If you are reversing you must give way, no "grey area". Even worse if you swing the front end of you car out into traffic...careless driving... Yes it would have been "nice" if the other person waited but you are ulimatly responsible




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  Reply # 1650576 13-Oct-2016 17:03
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Parallel parking is one of my favourite past times to annoy my fellow drivers.

 

I'll find the smallest possible gap I can get into, because this necessitates having to stop almost on the centre line to get the required angle to reverse into the gap.

 

And I will choose the busiest street.

 

And because I'm a cautious and considerate driver, I will wait until either the way is clear, or another driver actually stops and allows me the 5 minutes to negotiate my way into the narrowest of spaces, usually requiring at least 7 backward and forward motions to actually get the car into the gap.

 

And then to cap it off, some d1ck pedo has the audacity to dash inbetween your car and the car behind, just as you are reversing, and they give YOU the dirtys  ? Sheesh.

 

 

 

 





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  Reply # 1650585 13-Oct-2016 17:21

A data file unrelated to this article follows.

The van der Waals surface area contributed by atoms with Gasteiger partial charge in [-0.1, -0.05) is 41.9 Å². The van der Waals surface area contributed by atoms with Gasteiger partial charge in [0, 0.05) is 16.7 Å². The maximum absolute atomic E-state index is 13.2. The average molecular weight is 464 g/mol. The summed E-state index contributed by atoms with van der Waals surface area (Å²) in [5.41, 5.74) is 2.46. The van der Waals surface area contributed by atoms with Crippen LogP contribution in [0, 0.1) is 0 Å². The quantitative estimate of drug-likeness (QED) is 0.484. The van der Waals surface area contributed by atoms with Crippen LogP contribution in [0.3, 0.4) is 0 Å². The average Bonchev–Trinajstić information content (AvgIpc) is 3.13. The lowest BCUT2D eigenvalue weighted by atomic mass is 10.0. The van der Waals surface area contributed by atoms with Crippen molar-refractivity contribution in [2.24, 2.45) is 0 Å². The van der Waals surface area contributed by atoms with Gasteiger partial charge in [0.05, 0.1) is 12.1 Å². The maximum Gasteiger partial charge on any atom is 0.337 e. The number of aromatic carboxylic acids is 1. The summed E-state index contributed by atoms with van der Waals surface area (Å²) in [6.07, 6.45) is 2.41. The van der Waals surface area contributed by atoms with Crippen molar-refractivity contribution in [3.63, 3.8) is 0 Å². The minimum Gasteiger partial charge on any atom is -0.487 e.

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The car following is at fault if there is a crash. It's called inconsiderate driving or they could use failing to stop within clear lane ahead.




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  Reply # 1650592 13-Oct-2016 17:49
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mdooher: If you are reversing and hit someone it is your fault. I know it seems unfair but that is the way it works.

 

I used to live in a cul de sac. I walked out to my car one morning to go to work. Looked down the drive, clear. Got in the car, started reversing, having turned and looking through the back window.

 

Crunch.

 

My dropkick neighbour had come partially out his driveway perpendicular to mine, and stopped behind the fence with just the bonnet poking out, below the sightline from over my boot. He had stopped and got out (to check the mail) blocking my drive.

 

But because I was reversing, my fault.

 

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  Reply # 1650751 13-Oct-2016 22:17
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I thought that there was a blanket rule stating reversing vehicles must give way, but it appears I was wrong.